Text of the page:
As can be seen from Table 2, MOMTO-FWA shows obvious advantages in the average IGD value on 14 out of 18 tasks in the classic multiobjective MTO test problems compared with the basic MOMFEA. Compared with NSGA-II, MOMTO-FWA also shows better performance on 16 out of 18 tasks in the multiobjective MTO test suite. It is worth emphasizing that MOMTO-FWA reveals better performance than other multiobjective EMT algorithms in most low and medium similarity test problems such as CILS, PIMS, PILS-T2, NIMS, and NILS-T2 problems. Compared to MOMFEA, MOMTO-FWA achieved better results on CIHS, CILS, PIHS, PIMS, PILS-T2, NIHS, NIMS, and NILS-T2 problems, Even if it cannot surpass the performance of MOMFEA on CIMS, PILS-T1, and NILS-T1 problems, the performance of MOMTO-FWA is not much different. This may be because MOMFEA uses non-dominant ranking, while MOMTO-FWA uses S-metric as the evaluation index. In the later stage of the algorithm, the archiving-based mechanism reduces the diversity of solutions. Encouragingly, MOMTO-FWA achieves much better results than MOMFEA and NSGA-II on PIHS-T2, PIMS-T1, PILS-T2, NIMS-T2, and NILS-T2. It can be considered that the knowledge learning from simple tasks provides inspiration for solving difficult tasks and thus improves accuracy.

Figure 3 shows the average IGD values of MOMFEA, NSGA-II, and the proposed MOMTO-FWA after 30 independent runs on the classic multiobjective multitask test set. It should be noted that to indicate the changes in IGD more clearly, the starting point of the evaluation in Figure 3 starts from the 2000th evaluation, not from the 0th evaluation. Therefore, the algorithm has a preeminent starting point on some test problems, which does not mean that the random initialization of the population has undergone artificial intervention, but the population has converged to a state with a better IGD value within 2,000 evaluations. It is obvious from Figure 3 that the proposed MOMTO-FWA has terrific exploration ability and can quickly find out a better solution when the value of the fitness function of the initial population is terrible. In all the test problems, MOMTO-FWA is always on top in terms of IGD value within 20,000 evaluations. Besides, the proposed MOMTO-FWA converges faster than MOMFEA and NSGA-II in most problems.

FIGURE 3
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Figure 3. The average IGD with the number of evaluation for MOMFEA, NSGA-II, and MOMTO-FWA on the multiobjective multitask benchmark problem.

Conclusion

In this paper, we propose the strategy named TS to enable the FWA to solve MTO problems. The core idea is to bind a firework and its generated explosion sparks and GS into a task module to solve a specific problem. Through the performance of other task modules, a TS is generated around the firework to transfer the implicit genetic information between tasks. For the single-objective MTO problem, the objective function value corresponding to the task is used as the indicator to measure the performance of the task module to control the number of explosion sparks and the explosion amplitude. For multiobjective multitask problems, S-metric is applied to evaluate individual performance. The evaluation method based on the indicator is simple and effective, which is unified for utilizing the FWA to solve the SOO and MOO in MTO. Experimental results have shown that the proposed MTO-FWA can get promising results compared with the state-of-the-art multitask evolutionary algorithms on both SOO and MOO. There are several future research directions. One direction is to improve the efficiency of information sharing and transfer between fireworks. In addition, our current research focuses on the numerical optimization of two tasks. The many task problems and the simultaneous optimization of discrete and numerical tasks are the focus of the next phase of our research.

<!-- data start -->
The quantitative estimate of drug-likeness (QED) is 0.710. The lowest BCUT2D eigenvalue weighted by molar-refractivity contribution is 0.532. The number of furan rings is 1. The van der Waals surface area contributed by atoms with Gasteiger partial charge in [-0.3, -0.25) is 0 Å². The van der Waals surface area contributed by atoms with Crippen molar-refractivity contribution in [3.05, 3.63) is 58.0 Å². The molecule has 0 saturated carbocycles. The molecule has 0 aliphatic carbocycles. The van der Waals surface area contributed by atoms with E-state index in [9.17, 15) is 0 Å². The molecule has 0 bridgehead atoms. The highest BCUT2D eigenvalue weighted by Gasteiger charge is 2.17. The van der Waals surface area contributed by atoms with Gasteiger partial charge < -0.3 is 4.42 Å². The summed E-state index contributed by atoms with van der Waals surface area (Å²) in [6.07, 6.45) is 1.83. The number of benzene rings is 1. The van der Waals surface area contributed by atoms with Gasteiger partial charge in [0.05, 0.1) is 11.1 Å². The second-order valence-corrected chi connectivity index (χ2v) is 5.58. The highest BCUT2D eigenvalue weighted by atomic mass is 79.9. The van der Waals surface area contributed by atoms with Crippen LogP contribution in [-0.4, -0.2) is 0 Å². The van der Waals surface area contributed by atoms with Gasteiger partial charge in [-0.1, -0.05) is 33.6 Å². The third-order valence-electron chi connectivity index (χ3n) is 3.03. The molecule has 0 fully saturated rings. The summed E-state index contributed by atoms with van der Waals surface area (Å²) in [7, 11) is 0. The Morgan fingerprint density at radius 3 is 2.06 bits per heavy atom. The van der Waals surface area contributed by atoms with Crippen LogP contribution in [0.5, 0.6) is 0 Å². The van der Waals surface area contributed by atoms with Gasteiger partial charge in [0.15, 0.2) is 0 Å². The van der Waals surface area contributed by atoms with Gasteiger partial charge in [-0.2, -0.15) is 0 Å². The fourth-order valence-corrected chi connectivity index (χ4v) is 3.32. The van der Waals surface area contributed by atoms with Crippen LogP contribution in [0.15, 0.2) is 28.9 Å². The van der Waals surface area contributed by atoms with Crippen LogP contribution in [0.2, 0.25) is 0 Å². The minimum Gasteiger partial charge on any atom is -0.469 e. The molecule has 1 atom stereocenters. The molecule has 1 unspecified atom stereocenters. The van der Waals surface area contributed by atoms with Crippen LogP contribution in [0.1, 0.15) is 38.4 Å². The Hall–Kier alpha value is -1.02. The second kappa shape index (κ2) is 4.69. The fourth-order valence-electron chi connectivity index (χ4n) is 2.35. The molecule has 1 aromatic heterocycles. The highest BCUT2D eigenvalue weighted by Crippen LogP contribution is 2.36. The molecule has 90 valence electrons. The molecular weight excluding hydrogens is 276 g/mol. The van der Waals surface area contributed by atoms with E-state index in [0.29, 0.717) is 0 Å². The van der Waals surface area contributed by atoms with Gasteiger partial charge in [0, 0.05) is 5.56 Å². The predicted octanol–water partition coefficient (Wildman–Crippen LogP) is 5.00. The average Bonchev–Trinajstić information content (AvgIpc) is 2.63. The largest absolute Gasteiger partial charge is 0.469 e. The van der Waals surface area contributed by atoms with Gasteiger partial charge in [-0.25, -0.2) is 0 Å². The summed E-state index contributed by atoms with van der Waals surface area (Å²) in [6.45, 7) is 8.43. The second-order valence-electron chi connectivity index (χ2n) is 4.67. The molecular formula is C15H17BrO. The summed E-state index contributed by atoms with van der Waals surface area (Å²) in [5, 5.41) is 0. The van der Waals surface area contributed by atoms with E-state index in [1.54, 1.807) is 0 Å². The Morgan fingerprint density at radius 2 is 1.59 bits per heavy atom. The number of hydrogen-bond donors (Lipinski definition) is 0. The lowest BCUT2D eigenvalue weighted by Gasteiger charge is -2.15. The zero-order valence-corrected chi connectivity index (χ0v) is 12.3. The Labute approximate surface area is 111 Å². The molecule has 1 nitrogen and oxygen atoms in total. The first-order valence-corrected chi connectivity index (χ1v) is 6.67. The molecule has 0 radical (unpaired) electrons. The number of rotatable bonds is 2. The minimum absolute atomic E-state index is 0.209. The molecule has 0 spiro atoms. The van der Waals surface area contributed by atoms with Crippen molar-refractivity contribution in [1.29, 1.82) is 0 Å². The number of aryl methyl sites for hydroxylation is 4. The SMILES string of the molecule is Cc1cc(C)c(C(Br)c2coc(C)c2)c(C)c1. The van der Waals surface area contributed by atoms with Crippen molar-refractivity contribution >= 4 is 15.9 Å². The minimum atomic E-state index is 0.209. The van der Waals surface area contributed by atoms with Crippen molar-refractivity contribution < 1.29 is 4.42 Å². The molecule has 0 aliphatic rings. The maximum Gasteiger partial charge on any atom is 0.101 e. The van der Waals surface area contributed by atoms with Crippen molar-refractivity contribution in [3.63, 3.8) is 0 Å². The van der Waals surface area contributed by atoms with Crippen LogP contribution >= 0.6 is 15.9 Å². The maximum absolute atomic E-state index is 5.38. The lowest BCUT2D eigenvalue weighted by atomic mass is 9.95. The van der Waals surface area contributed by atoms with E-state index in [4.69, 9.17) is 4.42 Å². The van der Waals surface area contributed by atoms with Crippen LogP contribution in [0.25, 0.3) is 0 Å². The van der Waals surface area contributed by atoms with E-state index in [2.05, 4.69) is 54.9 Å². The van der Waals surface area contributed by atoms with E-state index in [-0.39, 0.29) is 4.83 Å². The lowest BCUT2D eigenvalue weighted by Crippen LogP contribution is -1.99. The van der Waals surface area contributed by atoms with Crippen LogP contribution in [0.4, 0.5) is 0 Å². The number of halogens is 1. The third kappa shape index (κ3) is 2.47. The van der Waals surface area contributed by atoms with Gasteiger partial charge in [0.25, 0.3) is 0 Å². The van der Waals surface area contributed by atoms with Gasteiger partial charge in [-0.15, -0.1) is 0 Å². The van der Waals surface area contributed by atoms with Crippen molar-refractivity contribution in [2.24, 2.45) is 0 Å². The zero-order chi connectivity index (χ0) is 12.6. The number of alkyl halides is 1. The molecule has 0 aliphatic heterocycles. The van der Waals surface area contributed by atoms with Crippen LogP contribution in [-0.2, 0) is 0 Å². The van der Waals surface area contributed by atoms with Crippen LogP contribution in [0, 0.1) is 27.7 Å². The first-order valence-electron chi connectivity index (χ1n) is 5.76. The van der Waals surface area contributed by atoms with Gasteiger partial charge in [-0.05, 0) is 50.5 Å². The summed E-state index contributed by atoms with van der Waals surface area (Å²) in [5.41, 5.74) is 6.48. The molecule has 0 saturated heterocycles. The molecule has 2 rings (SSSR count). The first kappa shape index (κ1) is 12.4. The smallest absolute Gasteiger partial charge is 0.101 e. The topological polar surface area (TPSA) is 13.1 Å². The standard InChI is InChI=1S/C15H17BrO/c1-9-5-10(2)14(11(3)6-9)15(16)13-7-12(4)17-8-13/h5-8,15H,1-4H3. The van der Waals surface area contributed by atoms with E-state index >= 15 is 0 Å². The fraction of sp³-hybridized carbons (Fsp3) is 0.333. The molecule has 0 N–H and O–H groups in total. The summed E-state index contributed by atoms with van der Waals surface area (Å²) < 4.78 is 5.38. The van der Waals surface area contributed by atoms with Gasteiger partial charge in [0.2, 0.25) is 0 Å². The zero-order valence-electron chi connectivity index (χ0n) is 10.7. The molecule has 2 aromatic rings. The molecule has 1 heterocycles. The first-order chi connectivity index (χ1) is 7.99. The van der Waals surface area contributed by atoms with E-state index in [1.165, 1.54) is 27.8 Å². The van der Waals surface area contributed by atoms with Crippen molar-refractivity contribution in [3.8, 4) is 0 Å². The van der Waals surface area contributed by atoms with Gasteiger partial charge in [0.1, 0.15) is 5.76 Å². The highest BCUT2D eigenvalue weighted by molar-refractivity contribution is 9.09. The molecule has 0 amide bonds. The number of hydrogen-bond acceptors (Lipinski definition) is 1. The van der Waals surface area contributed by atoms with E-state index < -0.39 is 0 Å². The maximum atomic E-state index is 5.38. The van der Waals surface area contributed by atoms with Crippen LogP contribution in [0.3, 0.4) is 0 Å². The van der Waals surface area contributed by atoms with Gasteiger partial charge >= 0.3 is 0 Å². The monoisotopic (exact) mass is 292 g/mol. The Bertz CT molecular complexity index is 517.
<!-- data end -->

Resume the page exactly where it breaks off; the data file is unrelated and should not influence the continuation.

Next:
Data Availability Statement

The datasets generated for this study are available on request to the corresponding author.

Author Contributions

ZX: code implementation and writing the experiment. KZ, JH, and XX: guidance, revision of paper, and discussion.

Funding

This work was supported by the National Natural Science Foundation of China (Grant Nos. U1803262, 61702383, 61602350, and 61472293) and by the Hubei Province Key Laboratory of Intelligent Information Processing and Real-time Industrial System under grant 2016znss11B.

Conflict of Interest

The authors declare that the research was conducted in the absence of any commercial or financial relationships that could be construed as a potential conflict of interest.

Acknowledgments

The authors would also like to thank the anonymous reviewers for their valuable remarks and comments.

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Keywords: evolutionary multitasking, multitask optimization, fireworks algorithm, transfer spark, evolutionary algorithm

Citation: Xu Z, Zhang K, Xu X and He J (2020) A Fireworks Algorithm Based on Transfer Spark for Evolutionary Multitasking. Front. Neurorobot. 13:109. doi: 10.3389/fnbot.2019.00109

Received: 30 September 2019; Accepted: 09 December 2019;
Published: 17 January 2020.

Edited by:

Liang Feng, Chongqing University, China

Reviewed by:

Zexuan Zhu, Shenzhen University, China
Jinghui Zhong, South China University of Technology, China

Copyright © 2020 Xu, Zhang, Xu and He. This is an open-access article distributed under the terms of the Creative Commons Attribution License (CC BY). The use, distribution or reproduction in other forums is permitted, provided the original author(s) and the copyright owner(s) are credited and that the original publication in this journal is cited, in accordance with accepted academic practice. No use, distribution or reproduction is permitted which does not comply with these terms.

*Correspondence: Kai Zhang, zhangkai@wust.edu.cn